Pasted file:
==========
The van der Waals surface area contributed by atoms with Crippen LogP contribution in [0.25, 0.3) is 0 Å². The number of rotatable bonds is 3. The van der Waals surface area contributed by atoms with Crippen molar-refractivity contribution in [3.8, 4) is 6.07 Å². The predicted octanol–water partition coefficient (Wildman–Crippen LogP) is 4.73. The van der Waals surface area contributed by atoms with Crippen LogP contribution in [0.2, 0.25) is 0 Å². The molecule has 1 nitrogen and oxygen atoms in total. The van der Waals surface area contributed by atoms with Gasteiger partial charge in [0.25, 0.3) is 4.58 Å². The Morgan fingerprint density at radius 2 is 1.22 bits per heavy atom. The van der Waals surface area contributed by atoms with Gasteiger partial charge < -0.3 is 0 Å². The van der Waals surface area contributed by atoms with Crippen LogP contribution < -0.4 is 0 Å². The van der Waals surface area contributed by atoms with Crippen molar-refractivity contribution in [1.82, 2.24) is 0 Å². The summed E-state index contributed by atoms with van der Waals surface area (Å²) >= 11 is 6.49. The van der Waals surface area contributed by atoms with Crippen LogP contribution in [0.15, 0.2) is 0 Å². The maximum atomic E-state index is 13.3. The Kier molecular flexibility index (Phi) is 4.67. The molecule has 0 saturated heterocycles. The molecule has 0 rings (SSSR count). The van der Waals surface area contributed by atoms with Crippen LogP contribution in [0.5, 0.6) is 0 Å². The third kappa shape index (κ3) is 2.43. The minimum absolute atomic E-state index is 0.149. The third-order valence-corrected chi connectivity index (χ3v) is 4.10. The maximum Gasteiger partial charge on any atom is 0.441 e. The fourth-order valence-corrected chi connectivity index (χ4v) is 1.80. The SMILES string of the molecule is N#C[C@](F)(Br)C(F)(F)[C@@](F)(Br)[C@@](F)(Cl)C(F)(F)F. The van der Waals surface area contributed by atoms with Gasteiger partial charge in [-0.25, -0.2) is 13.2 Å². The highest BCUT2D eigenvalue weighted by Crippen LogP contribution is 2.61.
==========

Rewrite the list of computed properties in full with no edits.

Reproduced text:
The van der Waals surface area contributed by atoms with Crippen LogP contribution in [0.25, 0.3) is 0 Å². The number of rotatable bonds is 3. The van der Waals surface area contributed by atoms with Crippen molar-refractivity contribution in [3.8, 4) is 6.07 Å². The predicted octanol–water partition coefficient (Wildman–Crippen LogP) is 4.73. The van der Waals surface area contributed by atoms with Crippen LogP contribution in [0.2, 0.25) is 0 Å². The molecule has 1 nitrogen and oxygen atoms in total. The van der Waals surface area contributed by atoms with Gasteiger partial charge in [0.25, 0.3) is 4.58 Å². The Morgan fingerprint density at radius 2 is 1.22 bits per heavy atom. The van der Waals surface area contributed by atoms with Gasteiger partial charge < -0.3 is 0 Å². The van der Waals surface area contributed by atoms with Crippen LogP contribution < -0.4 is 0 Å². The van der Waals surface area contributed by atoms with Crippen molar-refractivity contribution in [1.82, 2.24) is 0 Å². The summed E-state index contributed by atoms with van der Waals surface area (Å²) >= 11 is 6.49. The van der Waals surface area contributed by atoms with Crippen LogP contribution in [0.15, 0.2) is 0 Å². The maximum atomic E-state index is 13.3. The Kier molecular flexibility index (Phi) is 4.67. The molecule has 0 saturated heterocycles. The molecule has 0 rings (SSSR count). The van der Waals surface area contributed by atoms with Crippen LogP contribution in [0.5, 0.6) is 0 Å². The third kappa shape index (κ3) is 2.43. The minimum absolute atomic E-state index is 0.149. The third-order valence-corrected chi connectivity index (χ3v) is 4.10. The maximum Gasteiger partial charge on any atom is 0.441 e. The fourth-order valence-corrected chi connectivity index (χ4v) is 1.80. The SMILES string of the molecule is N#C[C@](F)(Br)C(F)(F)[C@@](F)(Br)[C@@](F)(Cl)C(F)(F)F. The van der Waals surface area contributed by atoms with Gasteiger partial charge in [-0.25, -0.2) is 13.2 Å². The highest BCUT2D eigenvalue weighted by Crippen LogP contribution is 2.61.